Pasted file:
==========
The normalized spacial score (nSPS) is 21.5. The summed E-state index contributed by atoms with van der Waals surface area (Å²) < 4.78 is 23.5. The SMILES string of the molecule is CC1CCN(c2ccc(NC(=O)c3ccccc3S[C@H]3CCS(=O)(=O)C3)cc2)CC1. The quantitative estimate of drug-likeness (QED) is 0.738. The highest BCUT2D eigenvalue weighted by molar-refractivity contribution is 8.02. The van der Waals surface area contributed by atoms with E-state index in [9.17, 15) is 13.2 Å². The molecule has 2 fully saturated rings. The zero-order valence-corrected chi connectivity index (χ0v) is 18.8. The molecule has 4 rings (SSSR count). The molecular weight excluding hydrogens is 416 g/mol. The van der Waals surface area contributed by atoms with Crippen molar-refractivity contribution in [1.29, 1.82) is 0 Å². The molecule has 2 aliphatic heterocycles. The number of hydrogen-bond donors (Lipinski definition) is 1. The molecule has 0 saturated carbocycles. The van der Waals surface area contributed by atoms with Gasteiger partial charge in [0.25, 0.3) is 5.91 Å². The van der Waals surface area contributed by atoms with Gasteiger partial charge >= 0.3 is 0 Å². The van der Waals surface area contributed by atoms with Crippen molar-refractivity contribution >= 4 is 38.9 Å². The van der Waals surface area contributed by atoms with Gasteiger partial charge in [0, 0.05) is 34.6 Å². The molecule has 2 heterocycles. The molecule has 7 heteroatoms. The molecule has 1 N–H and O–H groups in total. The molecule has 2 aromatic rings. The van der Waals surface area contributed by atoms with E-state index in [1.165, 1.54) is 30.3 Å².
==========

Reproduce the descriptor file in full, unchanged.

The normalized spacial score (nSPS) is 21.5. The summed E-state index contributed by atoms with van der Waals surface area (Å²) < 4.78 is 23.5. The SMILES string of the molecule is CC1CCN(c2ccc(NC(=O)c3ccccc3S[C@H]3CCS(=O)(=O)C3)cc2)CC1. The quantitative estimate of drug-likeness (QED) is 0.738. The highest BCUT2D eigenvalue weighted by molar-refractivity contribution is 8.02. The van der Waals surface area contributed by atoms with E-state index in [9.17, 15) is 13.2 Å². The molecule has 2 fully saturated rings. The zero-order valence-corrected chi connectivity index (χ0v) is 18.8. The molecule has 4 rings (SSSR count). The molecular weight excluding hydrogens is 416 g/mol. The van der Waals surface area contributed by atoms with Crippen molar-refractivity contribution in [1.29, 1.82) is 0 Å². The molecule has 2 aliphatic heterocycles. The number of hydrogen-bond donors (Lipinski definition) is 1. The molecule has 0 saturated carbocycles. The van der Waals surface area contributed by atoms with Gasteiger partial charge in [0.25, 0.3) is 5.91 Å². The van der Waals surface area contributed by atoms with Gasteiger partial charge >= 0.3 is 0 Å². The van der Waals surface area contributed by atoms with Crippen molar-refractivity contribution >= 4 is 38.9 Å². The van der Waals surface area contributed by atoms with Gasteiger partial charge in [0, 0.05) is 34.6 Å². The molecule has 2 heterocycles. The molecule has 7 heteroatoms. The molecule has 1 N–H and O–H groups in total. The molecule has 2 aromatic rings. The van der Waals surface area contributed by atoms with E-state index in [1.165, 1.54) is 30.3 Å².